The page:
Zines can be difficult to define. The word “zine” is a shortened form of the term fanzine, according to the Oxford English Dictionary. Fanzines emerged as early as the 1930s among fans of science fiction. Zines also have roots in the informal, underground publications that focused on social and political activism in the ’60s. By the ’70s, zines were popular on the punk rock circuit. In the ’90s, the feminist punk scene propelled the medium and included such artists as Kathleen Hanna, who produced riot grrrl out of Olympia, Washington.
A zine is most commonly a small circulation publication of original or appropriated texts and images. More broadly, the term encompasses any self-published unique work of minority interest, usually reproduced via photocopier. A popular definition includes that circulation must be 5,000 or less, although in practice the significant majority are produced in editions of less than 1,000. Profit is not the primary intent of publication. There are so many types of zines: art and photography zines, literary zines, social and political zines, music zines, perzines (personal zines), travel zines, health zines, food zines. And the list goes on and on. Continue reading from UTexas
The emergence of the Riot Grrrl movement began in the early 1990s, when a group of women in Olympia, Washington, held a meeting to discuss how to address sexism in the punk scene. The women decided they wanted to start a “girl riot” against a society they felt offered no validation of women’s experiences. And thus the Riot Grrrl movement was born.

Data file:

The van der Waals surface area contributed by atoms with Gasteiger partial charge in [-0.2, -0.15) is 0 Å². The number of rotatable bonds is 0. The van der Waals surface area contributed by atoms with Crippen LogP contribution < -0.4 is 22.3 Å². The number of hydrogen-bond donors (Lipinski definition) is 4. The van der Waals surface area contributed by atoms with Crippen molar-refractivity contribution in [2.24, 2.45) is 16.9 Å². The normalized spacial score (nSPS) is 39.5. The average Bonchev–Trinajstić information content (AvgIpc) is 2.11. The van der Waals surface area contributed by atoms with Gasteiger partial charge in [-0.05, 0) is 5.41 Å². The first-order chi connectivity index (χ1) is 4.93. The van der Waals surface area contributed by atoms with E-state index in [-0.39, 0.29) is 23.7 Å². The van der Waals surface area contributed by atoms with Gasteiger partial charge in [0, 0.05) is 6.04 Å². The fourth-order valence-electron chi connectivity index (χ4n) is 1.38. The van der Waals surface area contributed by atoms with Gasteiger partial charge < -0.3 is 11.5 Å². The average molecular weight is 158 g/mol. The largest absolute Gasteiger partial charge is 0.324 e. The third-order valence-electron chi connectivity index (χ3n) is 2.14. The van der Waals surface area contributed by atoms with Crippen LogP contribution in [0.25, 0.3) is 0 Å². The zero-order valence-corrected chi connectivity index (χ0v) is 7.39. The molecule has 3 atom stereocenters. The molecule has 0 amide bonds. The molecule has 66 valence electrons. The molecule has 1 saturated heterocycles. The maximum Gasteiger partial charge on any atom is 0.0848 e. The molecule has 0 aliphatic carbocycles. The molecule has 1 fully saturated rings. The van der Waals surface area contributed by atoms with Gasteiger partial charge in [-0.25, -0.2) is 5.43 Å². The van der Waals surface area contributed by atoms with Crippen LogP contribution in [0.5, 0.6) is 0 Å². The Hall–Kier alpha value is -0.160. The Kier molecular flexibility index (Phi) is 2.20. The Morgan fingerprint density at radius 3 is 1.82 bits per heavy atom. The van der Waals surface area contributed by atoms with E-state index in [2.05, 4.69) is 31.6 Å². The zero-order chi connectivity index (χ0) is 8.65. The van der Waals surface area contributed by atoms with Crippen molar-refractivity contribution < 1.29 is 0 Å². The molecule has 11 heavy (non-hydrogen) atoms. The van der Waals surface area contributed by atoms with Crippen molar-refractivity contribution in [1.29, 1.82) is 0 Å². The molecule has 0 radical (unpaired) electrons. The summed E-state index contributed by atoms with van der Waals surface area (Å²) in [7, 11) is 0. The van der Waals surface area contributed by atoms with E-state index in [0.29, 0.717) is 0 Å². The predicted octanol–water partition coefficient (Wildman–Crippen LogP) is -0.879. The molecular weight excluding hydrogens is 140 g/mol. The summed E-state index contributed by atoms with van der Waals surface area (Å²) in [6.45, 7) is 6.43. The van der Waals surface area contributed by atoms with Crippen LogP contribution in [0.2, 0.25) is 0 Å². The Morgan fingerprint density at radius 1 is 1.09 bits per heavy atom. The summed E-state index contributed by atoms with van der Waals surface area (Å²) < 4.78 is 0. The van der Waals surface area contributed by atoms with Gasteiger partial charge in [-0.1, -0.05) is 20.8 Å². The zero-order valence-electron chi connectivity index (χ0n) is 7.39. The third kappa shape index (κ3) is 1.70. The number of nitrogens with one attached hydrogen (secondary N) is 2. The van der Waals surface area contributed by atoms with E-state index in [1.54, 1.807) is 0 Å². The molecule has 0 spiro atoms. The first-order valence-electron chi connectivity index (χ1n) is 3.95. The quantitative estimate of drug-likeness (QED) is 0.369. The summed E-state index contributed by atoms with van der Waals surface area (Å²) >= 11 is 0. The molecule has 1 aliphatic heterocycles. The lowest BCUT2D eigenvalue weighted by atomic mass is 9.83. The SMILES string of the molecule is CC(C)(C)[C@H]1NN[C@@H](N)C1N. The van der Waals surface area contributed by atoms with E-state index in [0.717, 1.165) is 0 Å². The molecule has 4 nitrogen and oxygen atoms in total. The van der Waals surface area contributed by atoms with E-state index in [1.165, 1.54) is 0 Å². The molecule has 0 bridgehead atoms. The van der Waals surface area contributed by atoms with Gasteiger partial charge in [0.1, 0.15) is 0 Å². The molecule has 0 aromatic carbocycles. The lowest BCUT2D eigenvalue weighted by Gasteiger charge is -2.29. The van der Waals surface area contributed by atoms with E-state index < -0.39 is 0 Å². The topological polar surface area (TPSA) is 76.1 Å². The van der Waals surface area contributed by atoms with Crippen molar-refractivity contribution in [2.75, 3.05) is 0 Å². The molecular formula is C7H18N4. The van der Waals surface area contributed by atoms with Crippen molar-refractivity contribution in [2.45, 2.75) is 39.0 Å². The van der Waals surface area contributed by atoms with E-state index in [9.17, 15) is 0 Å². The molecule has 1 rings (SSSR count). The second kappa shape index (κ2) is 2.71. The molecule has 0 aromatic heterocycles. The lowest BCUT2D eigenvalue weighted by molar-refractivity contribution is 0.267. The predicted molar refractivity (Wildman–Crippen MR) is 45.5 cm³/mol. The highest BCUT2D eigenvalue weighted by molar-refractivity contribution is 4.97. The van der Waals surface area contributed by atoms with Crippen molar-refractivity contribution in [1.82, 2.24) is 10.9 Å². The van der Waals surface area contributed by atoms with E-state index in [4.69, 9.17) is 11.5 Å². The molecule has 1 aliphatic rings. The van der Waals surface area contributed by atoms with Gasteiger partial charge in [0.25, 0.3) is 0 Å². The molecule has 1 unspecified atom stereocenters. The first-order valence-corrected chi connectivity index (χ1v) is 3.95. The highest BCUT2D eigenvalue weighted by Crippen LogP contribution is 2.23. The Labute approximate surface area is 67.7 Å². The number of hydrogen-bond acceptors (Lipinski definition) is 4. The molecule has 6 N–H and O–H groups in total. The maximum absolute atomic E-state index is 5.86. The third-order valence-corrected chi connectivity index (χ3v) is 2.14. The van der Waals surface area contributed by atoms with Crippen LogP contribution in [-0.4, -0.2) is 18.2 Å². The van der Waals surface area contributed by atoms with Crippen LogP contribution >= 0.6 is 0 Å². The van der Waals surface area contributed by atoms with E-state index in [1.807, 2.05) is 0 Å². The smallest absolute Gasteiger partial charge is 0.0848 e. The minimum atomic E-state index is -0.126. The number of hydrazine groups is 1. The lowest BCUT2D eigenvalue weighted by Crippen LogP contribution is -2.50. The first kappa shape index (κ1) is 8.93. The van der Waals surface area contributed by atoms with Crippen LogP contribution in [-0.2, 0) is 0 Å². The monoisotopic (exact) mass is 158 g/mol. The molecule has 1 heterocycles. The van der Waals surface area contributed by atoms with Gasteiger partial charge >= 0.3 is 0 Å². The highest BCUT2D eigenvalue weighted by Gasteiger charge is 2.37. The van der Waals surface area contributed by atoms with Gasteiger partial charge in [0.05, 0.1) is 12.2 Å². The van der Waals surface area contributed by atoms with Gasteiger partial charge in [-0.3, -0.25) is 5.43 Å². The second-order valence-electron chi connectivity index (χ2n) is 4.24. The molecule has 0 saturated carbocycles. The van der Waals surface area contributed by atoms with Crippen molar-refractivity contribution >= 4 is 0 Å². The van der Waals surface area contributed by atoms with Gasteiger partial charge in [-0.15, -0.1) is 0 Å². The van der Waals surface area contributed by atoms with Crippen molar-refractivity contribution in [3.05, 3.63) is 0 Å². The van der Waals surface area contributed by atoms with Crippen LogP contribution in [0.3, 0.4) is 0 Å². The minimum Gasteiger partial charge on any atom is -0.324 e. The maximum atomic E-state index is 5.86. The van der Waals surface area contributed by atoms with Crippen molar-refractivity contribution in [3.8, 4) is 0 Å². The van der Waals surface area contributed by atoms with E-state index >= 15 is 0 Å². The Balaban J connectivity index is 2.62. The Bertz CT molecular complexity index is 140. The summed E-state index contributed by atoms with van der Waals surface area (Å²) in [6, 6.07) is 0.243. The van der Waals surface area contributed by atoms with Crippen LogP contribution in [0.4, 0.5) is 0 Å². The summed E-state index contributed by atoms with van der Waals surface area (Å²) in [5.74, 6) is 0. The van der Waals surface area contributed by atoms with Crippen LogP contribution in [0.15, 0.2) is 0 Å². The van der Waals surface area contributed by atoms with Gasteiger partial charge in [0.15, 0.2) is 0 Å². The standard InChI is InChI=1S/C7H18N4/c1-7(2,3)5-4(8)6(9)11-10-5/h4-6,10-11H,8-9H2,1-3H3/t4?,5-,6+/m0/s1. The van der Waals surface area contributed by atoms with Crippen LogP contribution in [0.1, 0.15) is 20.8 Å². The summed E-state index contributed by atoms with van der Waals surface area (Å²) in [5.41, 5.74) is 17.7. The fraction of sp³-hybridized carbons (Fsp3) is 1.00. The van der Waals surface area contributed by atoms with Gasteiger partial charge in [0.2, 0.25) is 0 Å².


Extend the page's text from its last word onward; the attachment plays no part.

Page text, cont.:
The Riot Grrrl movement believed in girls actively engaging in cultural production, creating their own music and fanzines rather than following existing materials. The bands associated with Riot Grrrl used their music to express feminist and anti-racist viewpoints. Bikini Kill, Bratmobile, and Heavens to Betsy created songs with extremely personal lyrics that dealt with topics such as rape, incest and eating disorders.
By the late '90s, "girl power," a slogan that began in the pages of Riot Grrrl zines, started being appropriated by pop sensations like the Spice Girls. Some claim this to be the end of the movement. Others contend that it never ended and that bands like Pussy Riot are still carrying the torch today. Continue reading from NYPL
Sweaty music venues, photocopiers, riot grrrls — these are the images that likely come to mind when you think of zines. Though the women-fronted punk rock movement of the early ’90s is often thought of as the time when zine culture thrived, the reality is that zines have long been a way for marginalized communities to record their stories, spread information, and organize. From the wood-printed abolitionist pamphlets created by the American Anti-Slavery Society in the 1830s to La Catrina satirical cavalera cartoons made and distributed by José Guadalupe Posada in the 1900s to the handouts the Black Panther Party disseminated in the ’60s, zine culture as we know it today was created by, and built to fit, the political and social needs of communities of color.
That these zines are often handmade with a relatively small self-publication circulation means they provide a great accessible space for anyone to create work on their own terms. It also means they tend to be rare, running the risk of being easily lost to history. But in libraries, colleges, and museums around the world there is a movement to archive and record this vital work, which could change the way we understand and interact with zines as a whole. Continue reading from Buzzfeed News